Donald Sterling Is Selling the Clippers?
The recent reports - and I mean the reports as of this morning - indicate that Sterling has agreed to sell the Clippers, and that is wife is the one who be in charge of the sale. And yes, Sterling is married despite having several public relationships with other, younger, women. Per Bill Simmons' twitter feed, the estimates for sale price is somewhere around $2 BILLION. Given that Sterling bought the Clippers for $13 million, that's a hefty chunk of change for someone to get for any investment.
Now here's where I'm somewhat surprised. Sterling is over 80 years old, not strapped for cash (already is a multibillionaire), and loves owning the Clippers. Like a lot of owners of sports teams, this is his toy. He gets to be one of 30 guys in the WORLD who own an NBA team. Indeed, the whole reason Sterling might $2 billion for the Clippers is precisely because an NBA ownership is so rare. And its for that reason that to Sterling owning the Clippers was priceless. So, I thought that financial considerations would mean nothing to him. At the same time, the utility of owning the Clippers has probably been damaged by Sterling's pariah status. Still, I assumed that Sterling would believe that he could simply ride out the damage while suing the NBA. I'm glad I was wrong.
Last night I had the opportunity to attend a fantastic panel discussion on the NCAA and college athletics, sponsored by the Enright Inn of Court - a lawyer's group here in San Diego. On the panel was Ramogi Huma, President of the College Athletes Player Association (the guys who were behind the unionization at Northwestern), DJ Gay (point guard for some of SDSU's best basketball teams), Jason Carter - former player at Texas A&M and former NFLer, now head coach of La Jolla High, Jim Sterk - current Athletics Director of San Diego State University, and John Brockington - who played for Ohio State in the NFL for the Packers. The question was, does the NCAA exploit collegiate athletes.
While I expected Mr. Huma to attack the NCAA (he did), and I expected Mr. Sterk to advocate for the NCAA (he also did), what surprised me was the depth of the disenchantment that DJ Gay and Jason Carter (both of whom were more recent athletes in college) had with the current system. As Mr. Huma laid into the NCAA time and time again, Mr. Carter and Mr. Gay mostly agreed with him. Meanwhile, Jim Sterk looked increasingly uncomfortable on the panel.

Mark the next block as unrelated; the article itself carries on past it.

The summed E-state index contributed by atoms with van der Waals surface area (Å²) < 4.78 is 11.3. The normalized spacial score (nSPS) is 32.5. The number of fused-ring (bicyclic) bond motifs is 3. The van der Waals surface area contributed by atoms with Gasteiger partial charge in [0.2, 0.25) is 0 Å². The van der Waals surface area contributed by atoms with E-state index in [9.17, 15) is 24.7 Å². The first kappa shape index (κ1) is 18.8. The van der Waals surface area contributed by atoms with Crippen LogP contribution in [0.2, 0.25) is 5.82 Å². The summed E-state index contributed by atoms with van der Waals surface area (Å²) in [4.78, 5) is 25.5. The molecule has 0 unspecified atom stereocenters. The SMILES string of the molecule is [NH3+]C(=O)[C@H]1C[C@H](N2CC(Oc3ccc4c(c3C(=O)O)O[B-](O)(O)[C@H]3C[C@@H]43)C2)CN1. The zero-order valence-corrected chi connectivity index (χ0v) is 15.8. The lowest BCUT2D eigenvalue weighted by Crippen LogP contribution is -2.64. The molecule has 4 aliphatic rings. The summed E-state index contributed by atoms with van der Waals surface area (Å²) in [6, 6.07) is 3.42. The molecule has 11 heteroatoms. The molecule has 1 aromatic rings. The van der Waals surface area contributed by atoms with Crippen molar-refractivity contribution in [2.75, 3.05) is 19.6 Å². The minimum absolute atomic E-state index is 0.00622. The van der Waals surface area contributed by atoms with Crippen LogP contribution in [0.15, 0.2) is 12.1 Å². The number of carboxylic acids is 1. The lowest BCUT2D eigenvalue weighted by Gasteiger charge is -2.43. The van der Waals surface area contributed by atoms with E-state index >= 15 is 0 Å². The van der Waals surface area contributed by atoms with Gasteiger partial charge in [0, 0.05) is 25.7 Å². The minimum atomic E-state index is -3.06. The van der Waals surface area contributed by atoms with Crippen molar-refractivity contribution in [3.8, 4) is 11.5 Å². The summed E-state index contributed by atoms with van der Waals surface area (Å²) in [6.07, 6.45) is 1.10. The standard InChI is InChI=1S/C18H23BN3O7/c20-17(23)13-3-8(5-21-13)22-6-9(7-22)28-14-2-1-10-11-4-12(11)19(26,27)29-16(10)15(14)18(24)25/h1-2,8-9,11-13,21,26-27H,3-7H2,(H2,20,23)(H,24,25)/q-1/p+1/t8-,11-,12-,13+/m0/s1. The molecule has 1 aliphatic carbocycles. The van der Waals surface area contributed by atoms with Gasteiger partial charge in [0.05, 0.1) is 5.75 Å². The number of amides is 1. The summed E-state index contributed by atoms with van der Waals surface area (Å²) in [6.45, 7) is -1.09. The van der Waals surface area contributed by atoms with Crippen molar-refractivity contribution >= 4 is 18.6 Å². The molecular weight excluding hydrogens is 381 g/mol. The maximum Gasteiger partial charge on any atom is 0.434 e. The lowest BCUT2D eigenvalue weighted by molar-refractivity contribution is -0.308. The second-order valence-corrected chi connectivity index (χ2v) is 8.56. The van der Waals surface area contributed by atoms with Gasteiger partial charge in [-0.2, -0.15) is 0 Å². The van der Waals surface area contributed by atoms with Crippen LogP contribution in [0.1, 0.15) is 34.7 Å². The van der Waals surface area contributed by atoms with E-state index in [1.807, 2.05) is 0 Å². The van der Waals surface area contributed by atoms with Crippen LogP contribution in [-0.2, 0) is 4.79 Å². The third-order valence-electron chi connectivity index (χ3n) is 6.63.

It was also interesting to see that the experiences of John Brockington were completely different from the experiences of Mr. Huma, Mr. Carter, and Mr. Gay. In his era, practices were limited, and guys would work over summers to earn pocket money for the upcoming year (like everyone else does). But recently, of course, college athletes aren't allowed to have side jobs, and spend more and more time working out or practicing. As a result, they can't take the majors they may want, and they can't be part of the campus life that makes college so special.
Of more interest was the demands of Mr. Huma - not direct cash payments, per se, but basic guarantees like injury coverage (post-collegiate career), that scholarships continue after the playing days are over (so athletes can finish their degrees after their eligibility is over), and allow players to reap benefits with their schools over the sale of their likenesses (right now, the NCAA maintains that it owns the rights to athletes' likenesses in perpetuity).
Now again, Huma is supposed to be an advocate and push for reforms - that's his job - but what surprised me was again, how much guys like Gay and Carter agreed with what Huma said. If I had to guess, the resentment towards the NCAA runs deep.
And, let's face it, the NCAA has done a lot to ensure resentment exists. NCAA athletes are paid in scholarships, but have schedules that limit their ability to get an education. Their room and board is taxed by the government, and doesn't cover all their food costs. All the while, collegiate athletics is a multiBILLION DOLLAR industry. If they get hurt, there's no guarantee that the school will honor the scholarship. Even if it does, insurance only covers the athlete so long as he/she is in school.
The more I think on it, the more I think that there was no way Sterk had a chance yesterday. The system is utterly broken.